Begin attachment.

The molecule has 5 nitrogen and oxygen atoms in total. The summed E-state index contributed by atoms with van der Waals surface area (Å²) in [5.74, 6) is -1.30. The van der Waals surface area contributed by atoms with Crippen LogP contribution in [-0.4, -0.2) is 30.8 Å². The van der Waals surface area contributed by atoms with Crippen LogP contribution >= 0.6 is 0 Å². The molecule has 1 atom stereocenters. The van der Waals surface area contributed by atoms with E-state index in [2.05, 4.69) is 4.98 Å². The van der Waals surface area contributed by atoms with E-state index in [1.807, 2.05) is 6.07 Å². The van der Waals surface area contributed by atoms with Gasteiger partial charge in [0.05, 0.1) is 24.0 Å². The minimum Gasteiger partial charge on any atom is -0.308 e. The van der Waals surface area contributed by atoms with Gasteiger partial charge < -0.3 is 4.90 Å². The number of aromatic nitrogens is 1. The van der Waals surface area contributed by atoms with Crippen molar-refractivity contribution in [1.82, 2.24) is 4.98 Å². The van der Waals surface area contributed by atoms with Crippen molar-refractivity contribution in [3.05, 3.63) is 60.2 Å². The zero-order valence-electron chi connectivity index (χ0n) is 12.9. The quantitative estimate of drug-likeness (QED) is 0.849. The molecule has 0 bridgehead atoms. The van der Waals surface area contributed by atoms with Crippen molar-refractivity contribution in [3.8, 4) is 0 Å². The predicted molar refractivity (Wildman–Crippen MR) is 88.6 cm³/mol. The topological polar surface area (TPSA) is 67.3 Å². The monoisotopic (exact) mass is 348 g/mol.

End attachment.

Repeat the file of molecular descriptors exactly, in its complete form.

The molecule has 5 nitrogen and oxygen atoms in total. The summed E-state index contributed by atoms with van der Waals surface area (Å²) in [5.74, 6) is -1.30. The van der Waals surface area contributed by atoms with Crippen LogP contribution in [-0.4, -0.2) is 30.8 Å². The van der Waals surface area contributed by atoms with Crippen LogP contribution >= 0.6 is 0 Å². The molecule has 1 atom stereocenters. The van der Waals surface area contributed by atoms with E-state index in [2.05, 4.69) is 4.98 Å². The van der Waals surface area contributed by atoms with E-state index in [1.807, 2.05) is 6.07 Å². The van der Waals surface area contributed by atoms with Gasteiger partial charge in [0.05, 0.1) is 24.0 Å². The minimum Gasteiger partial charge on any atom is -0.308 e. The van der Waals surface area contributed by atoms with Gasteiger partial charge < -0.3 is 4.90 Å². The number of aromatic nitrogens is 1. The van der Waals surface area contributed by atoms with Crippen molar-refractivity contribution in [1.82, 2.24) is 4.98 Å². The van der Waals surface area contributed by atoms with Crippen molar-refractivity contribution in [3.05, 3.63) is 60.2 Å². The zero-order valence-electron chi connectivity index (χ0n) is 12.9. The quantitative estimate of drug-likeness (QED) is 0.849. The molecule has 0 bridgehead atoms. The van der Waals surface area contributed by atoms with Crippen molar-refractivity contribution in [3.8, 4) is 0 Å². The predicted molar refractivity (Wildman–Crippen MR) is 88.6 cm³/mol. The topological polar surface area (TPSA) is 67.3 Å². The monoisotopic (exact) mass is 348 g/mol.